We know a banker that is so good at this part, it’s scary. As it gets toward the time to meet another person, he begins to scan the room to find someone he knows or has met that the new person might benefit from knowing. He’ll say “You know, Jim, I’ve been thinking about what you do, and there is someone that could really benefit from your (product, service). Would you like to meet him?” How could the person turn down a chance for a business opportunity? That’s why he or she went to the event in the first place.

VIP: value impressions positive

Congratulations. You collected 28 business cards. Now what? World class sales people know the window of opportunity to get and hold someone’s share of mind after an event is about 48 hours. That means when you get home several things need to be done. Put the cards in A, B and C piles.

If you can access your sales force automation system from home, insert the information you obtained at the event right away. That includes the answers you got to your questions, any personal information you were able to glean and anything else that might help build your relationship with this person.

Finally, drop a quick e-mail to the best opportunities, thanking them for their time and attaching an article or a white paper—something of value. Do this for the “A” group before your head hits the pillow that evening. The “B” opportunities should receive something before the 48-hour buzzer goes off and the “C” folks are as time allows.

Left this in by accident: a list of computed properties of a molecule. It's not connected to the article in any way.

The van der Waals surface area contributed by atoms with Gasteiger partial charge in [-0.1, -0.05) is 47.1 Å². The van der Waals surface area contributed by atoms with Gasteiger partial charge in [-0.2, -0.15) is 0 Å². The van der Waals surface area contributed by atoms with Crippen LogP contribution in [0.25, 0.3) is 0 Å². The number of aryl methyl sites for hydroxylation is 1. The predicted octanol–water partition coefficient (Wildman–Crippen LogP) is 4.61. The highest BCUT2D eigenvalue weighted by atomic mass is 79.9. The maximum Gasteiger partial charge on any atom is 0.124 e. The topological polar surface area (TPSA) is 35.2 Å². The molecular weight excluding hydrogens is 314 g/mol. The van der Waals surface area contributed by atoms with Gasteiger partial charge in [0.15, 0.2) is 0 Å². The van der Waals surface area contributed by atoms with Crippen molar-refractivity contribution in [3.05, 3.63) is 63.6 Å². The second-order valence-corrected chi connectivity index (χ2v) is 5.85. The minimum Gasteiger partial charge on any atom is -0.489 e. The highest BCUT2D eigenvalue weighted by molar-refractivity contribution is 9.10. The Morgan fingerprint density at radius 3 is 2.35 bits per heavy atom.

Sustaining net-sharing performance

Sales managers can go a long way to help bankers improve their net-sharing skills. One idea is to attend an event or two with your colleagues, observe them in action and strategize how to coach improvement. How about this? Why not run a sales meeting around the topic. Make it fun by first talking about the concept and teaching bankers what you want them to do during an event.

Or, have some senior managers play the role of clients and pre-clients at an event while your bankers practice the skills they just learned. After an hour of that, the event is over and you can debrief your team and make plans to do some individual coaching based on what you observed.

Attending community events just to make a tick mark on your weekly calendar is a waste of your valuable time. Attend the right events, do the right things and more opportunities will find their way to the top of your sales funnel. It can all happen if you do less work and more sharing.


Jack Hubbard is chairman and chief sales officer at St. Meyer & Hubbard, a sales training and coaching firm specializing in the financial services industry. The company is based in Elgin, Ill. Telephone: (847) 717-4328; email: [email protected].